Hear Stars’ new track, “The Theory of Relativity.”
Speaking of being a parent and dealing with technology, what will be your cyber policy when your daughter gets older?
[laughs] I am going to embrace technology. I have no problems with her playing on an iPad, or making a little music thing, or playing games. It would be hypocritical for me to say she can’t play with computers, because her mother and father rely heavily on computers for business.
What’s the deal with the landscape and architecture thing in your album art and The North aesthetic?
Well, in Canada in the late 60s, there was a very progressive, modernist idea of what they wanted their cities to look like and how they wanted their people to live, and I thought it was great…There was so much positive thinking and forward thinking at the time in Canada, that I think was a really special, almost utopian time. like you look at the buildings — the one on our cover is by Moshe Safdie — and the stadium, it was a wonder that we had that in Canada. Not to harp on Canada, but at that time, here, we were very very very young country still, and still are a young country, so I thought it was an appropriate politically it was a very hopeful time.
What about this building is so utopian? Was it a communal living situation?
No they were separate apartments. Within all those little boxes that are piled up on each other, someone has their own story in that little confine. If you look at it and imagine all the heaviness, up against each other, piled up against each other, I thought that was representative of relationships and family, living so close together.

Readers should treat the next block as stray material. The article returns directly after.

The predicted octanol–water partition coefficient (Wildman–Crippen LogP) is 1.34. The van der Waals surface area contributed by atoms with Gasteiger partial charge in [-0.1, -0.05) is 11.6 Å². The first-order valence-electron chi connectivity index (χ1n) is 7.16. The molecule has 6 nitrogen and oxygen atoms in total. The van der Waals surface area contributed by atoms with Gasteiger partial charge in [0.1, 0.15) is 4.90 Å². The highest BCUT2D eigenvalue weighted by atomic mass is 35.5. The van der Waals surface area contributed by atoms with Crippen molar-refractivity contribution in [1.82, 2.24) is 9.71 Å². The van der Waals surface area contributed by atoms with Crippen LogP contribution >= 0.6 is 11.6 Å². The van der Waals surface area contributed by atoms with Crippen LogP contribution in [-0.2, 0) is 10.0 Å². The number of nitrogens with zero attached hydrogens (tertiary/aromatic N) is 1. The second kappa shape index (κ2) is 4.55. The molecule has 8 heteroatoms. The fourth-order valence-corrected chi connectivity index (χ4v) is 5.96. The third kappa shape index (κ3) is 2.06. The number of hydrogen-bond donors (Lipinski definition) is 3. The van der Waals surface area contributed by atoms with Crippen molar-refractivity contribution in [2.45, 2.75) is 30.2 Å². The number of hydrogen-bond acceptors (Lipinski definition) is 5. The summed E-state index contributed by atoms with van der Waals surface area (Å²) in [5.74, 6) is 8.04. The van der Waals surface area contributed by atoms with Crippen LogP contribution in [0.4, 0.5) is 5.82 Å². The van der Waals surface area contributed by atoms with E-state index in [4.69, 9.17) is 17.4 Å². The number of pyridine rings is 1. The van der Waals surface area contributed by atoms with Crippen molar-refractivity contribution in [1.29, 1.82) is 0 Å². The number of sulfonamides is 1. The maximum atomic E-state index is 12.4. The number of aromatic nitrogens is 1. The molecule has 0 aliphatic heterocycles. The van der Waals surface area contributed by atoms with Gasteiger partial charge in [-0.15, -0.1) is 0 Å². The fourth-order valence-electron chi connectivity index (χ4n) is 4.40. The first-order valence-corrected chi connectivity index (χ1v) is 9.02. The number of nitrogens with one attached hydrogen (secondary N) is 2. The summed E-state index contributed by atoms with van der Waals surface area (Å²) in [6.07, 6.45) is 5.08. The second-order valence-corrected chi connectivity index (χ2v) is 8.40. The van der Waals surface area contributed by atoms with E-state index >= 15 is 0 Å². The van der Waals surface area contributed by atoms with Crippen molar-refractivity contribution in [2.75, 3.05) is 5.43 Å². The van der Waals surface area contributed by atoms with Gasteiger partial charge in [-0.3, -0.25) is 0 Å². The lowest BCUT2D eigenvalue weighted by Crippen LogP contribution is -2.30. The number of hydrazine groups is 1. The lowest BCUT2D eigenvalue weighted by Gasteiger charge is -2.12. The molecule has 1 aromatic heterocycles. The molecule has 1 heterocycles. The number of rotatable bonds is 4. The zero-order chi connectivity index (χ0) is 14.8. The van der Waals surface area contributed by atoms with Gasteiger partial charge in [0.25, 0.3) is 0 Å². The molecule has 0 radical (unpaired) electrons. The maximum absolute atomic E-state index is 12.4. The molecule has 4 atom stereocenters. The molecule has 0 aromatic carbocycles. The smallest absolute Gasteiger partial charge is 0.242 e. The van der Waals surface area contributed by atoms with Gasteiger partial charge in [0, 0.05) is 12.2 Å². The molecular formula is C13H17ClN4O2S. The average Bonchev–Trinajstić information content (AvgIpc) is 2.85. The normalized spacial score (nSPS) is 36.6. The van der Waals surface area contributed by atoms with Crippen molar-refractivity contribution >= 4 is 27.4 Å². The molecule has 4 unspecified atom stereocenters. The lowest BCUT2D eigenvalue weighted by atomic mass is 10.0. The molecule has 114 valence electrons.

What is the most unnatural part about being in the industry these days?
Well the fact that everyone has an opinion about it. I find that terrifying. I guess it’s quite empowering to the person who is reviewing it, but there are 12-year-old kids with blogs and they’re important. It’s amazing that you don’t need BA in music to make a pop record, you can make it in a basement. Things like that. That’s really intense to me. All these forums and walls — if you wanna embrace that, fine, but I find that terrifying. Five kids slamming you on the internet matters. I try not to read that stuff but it’s terrifying. And the software changes every 14 months. If you want to produce, it’s a part time job to keep up with composition technology…
When we were starting out, it was a time to be in a band without a cell phone or e-mail address, when magazines and radio mattered more. It was, when I was 23, a special time to be in a band. We were still doing in-stores, and having 25 kids show up was huge. It still is, it’s just different. The US really caught on, and in typical Canadian fashion, they automatically started embracing us.
Well we’re gonna tour The North around the world for a good 12 to 16 months, and I imagine after that we’re going to rest. The show should be pretty fun. I’ve always wanted to play inside of a snow globe or make music that sounded like snow, because we’re very creative in the winter months in Montreal. That’s the nice part of the city, is that between November and May a lot of people move here to hibernate and create. I think we’re gonna try to represent that in the show. We’re from the north.